Scientists capture giant squid on film
Using a digital camera dangling from a line nearly 3,300 feet long, scientists for the first time have photographed a live giant squid...
By The Washington Post and Reuters
WASHINGTON — Using a digital camera dangling from a line nearly 3,300 feet long, scientists for the first time have photographed a live giant squid, the tentacled deep-sea monster that is the largest invertebrate on Earth.
Researchers Tsunemi Kubodera and Kyoichi Mori, reporting in the British journal Proceedings of the Royal Society B, said a giant squid about 26 feet long attacked a baited jig, or lure, trailing below a marker buoy about 500 miles south of Tokyo, near the Ogasawara Islands in the Pacific.
"The initial attack was captured on camera and shows the two long tentacles wrapped in a ball around the bait," wrote Kubodera, of Japan's National Science Museum, and Mori, from the Ogasawara Whale Watching Association. "The giant squid became snagged on the jig."
The camera took 550 digital images over the next several hours while the squid tried repeatedly to free itself. It finally escaped but lost 18 feet of tentacle in the struggle. DNA analysis matched the tentacle with fragments taken from the remains of other dead giant squid over the years.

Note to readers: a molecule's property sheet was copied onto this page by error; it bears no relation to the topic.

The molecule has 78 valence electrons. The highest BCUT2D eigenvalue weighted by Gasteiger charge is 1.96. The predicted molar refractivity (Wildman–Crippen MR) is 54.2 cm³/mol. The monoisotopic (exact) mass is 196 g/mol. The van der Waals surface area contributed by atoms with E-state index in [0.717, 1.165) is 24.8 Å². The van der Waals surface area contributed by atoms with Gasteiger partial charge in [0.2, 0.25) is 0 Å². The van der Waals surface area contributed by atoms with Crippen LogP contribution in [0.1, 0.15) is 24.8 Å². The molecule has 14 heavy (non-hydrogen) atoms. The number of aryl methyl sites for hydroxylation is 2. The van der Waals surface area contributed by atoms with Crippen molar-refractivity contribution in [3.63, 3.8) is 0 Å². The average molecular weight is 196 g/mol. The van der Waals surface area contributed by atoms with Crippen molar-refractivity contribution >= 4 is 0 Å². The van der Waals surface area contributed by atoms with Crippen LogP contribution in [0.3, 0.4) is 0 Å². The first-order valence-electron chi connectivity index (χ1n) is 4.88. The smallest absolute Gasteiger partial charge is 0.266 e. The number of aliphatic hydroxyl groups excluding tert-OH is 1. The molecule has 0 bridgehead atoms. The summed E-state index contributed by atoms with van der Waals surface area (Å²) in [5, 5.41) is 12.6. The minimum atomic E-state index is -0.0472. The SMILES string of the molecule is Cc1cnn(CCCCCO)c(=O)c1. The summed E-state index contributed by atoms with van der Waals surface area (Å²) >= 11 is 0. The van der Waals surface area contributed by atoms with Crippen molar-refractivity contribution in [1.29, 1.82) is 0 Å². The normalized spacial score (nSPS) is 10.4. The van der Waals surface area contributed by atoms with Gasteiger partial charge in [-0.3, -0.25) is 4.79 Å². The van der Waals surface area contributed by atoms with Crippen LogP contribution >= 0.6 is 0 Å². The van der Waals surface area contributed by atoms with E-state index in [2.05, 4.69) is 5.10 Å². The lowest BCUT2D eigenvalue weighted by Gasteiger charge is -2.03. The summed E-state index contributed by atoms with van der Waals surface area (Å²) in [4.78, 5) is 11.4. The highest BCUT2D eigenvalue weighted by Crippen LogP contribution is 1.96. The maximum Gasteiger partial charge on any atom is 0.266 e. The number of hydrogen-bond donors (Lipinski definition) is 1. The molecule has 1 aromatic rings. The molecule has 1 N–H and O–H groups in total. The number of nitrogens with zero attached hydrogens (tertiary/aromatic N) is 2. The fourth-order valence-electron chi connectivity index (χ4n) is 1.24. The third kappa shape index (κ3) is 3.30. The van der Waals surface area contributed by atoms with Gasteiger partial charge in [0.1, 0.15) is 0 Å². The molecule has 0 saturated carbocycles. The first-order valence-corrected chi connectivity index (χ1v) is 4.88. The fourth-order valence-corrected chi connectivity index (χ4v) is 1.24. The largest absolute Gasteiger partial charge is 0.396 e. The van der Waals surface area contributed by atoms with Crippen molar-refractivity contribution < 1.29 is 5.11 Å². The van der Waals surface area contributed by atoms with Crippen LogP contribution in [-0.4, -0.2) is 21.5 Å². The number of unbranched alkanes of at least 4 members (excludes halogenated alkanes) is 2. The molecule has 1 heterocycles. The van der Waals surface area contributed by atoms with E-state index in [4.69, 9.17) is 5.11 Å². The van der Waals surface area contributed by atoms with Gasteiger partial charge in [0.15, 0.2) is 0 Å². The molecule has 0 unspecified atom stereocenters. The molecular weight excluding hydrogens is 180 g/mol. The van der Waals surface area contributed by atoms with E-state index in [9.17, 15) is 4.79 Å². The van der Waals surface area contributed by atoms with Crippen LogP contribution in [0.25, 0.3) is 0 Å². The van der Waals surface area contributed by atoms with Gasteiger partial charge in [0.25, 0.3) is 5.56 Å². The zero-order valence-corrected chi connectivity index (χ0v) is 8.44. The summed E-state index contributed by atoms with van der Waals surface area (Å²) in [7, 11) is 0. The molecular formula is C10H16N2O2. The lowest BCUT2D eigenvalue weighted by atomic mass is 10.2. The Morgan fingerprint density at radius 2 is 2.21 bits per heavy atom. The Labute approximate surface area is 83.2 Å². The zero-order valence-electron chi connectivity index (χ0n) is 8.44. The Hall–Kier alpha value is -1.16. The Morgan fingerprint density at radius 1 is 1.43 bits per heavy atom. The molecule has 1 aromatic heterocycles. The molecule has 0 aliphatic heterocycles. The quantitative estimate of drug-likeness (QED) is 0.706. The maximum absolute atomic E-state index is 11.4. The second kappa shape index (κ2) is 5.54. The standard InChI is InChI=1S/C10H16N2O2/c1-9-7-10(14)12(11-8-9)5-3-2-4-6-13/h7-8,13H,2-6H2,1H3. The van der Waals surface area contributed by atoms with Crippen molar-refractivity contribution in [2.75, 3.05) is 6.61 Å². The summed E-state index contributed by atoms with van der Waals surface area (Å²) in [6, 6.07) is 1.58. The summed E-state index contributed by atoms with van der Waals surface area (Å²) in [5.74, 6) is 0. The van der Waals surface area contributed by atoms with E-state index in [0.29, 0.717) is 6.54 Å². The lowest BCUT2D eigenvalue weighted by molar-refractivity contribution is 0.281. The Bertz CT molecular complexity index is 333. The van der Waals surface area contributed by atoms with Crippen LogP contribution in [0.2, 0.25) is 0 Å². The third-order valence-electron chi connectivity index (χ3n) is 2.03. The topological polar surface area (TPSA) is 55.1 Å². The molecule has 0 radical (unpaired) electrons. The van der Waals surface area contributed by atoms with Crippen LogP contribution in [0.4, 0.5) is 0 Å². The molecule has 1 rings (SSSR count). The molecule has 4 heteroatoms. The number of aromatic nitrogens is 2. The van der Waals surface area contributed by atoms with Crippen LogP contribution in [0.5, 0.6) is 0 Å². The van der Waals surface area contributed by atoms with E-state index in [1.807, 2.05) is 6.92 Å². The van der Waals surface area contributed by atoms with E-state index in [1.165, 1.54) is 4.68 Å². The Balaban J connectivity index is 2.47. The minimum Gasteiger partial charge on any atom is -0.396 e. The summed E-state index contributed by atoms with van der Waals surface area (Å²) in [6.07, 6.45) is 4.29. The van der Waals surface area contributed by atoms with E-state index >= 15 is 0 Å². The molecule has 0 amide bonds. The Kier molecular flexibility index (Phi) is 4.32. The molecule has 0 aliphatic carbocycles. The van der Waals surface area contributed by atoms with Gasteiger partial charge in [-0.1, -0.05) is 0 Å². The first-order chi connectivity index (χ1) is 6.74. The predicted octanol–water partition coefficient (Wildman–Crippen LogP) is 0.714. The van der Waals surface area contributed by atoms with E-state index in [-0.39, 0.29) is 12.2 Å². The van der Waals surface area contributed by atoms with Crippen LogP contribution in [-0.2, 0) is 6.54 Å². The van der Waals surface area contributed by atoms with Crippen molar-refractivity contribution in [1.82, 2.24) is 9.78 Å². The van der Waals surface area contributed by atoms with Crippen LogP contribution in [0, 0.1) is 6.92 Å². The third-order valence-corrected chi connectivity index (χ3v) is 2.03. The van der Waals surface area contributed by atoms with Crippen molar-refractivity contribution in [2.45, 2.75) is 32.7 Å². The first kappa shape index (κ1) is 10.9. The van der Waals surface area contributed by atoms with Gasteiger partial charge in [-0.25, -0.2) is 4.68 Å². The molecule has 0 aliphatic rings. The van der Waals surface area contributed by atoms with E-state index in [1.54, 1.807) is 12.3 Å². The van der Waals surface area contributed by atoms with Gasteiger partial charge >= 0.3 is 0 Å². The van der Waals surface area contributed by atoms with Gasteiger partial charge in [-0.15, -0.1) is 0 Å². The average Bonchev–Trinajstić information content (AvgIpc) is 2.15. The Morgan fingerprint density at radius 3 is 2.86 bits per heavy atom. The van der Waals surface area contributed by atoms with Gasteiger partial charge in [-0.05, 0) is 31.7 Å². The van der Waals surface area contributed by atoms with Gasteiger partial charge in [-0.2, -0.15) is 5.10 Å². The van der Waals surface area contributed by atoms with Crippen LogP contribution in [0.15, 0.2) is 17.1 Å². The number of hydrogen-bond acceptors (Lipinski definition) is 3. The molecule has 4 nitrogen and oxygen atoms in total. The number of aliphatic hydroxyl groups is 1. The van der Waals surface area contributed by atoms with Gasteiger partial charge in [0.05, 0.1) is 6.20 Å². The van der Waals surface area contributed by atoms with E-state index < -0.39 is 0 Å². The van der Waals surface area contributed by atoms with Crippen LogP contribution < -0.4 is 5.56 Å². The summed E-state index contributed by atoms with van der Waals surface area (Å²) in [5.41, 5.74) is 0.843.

The giant squid, known by its biological name Architeuthis, has been famous in legend for 2,000 years and was immortalized by Jules Verne's novel "20,000 Leagues Under the Sea," in which an ax-wielding Captain Nemo and harpooner Ned Land led the crew of the Nautilus in a vicious battle to free the submarine from smothering tentacles.
Despite the stories, however, very little is known about the giant squid. The first complete specimen, a dead animal captured by fishermen off Newfoundland, was found in 1874. Subsequent remains, either washed up on beaches or trapped in nets, have appeared in high latitudes — Canadian and Japanese waters, or off Tasmania and Australia.
Kubodera and Mori had been hunting the squid for three years by following sperm whales between September and December to a deep-water feeding ground off the Ogasawara Islands. Sperm whales hunt giant squid for food.
"The most dramatic character of giant squids is the pair of extremely long tentacles, distinct from the eight shorter arms," the scientists wrote. .
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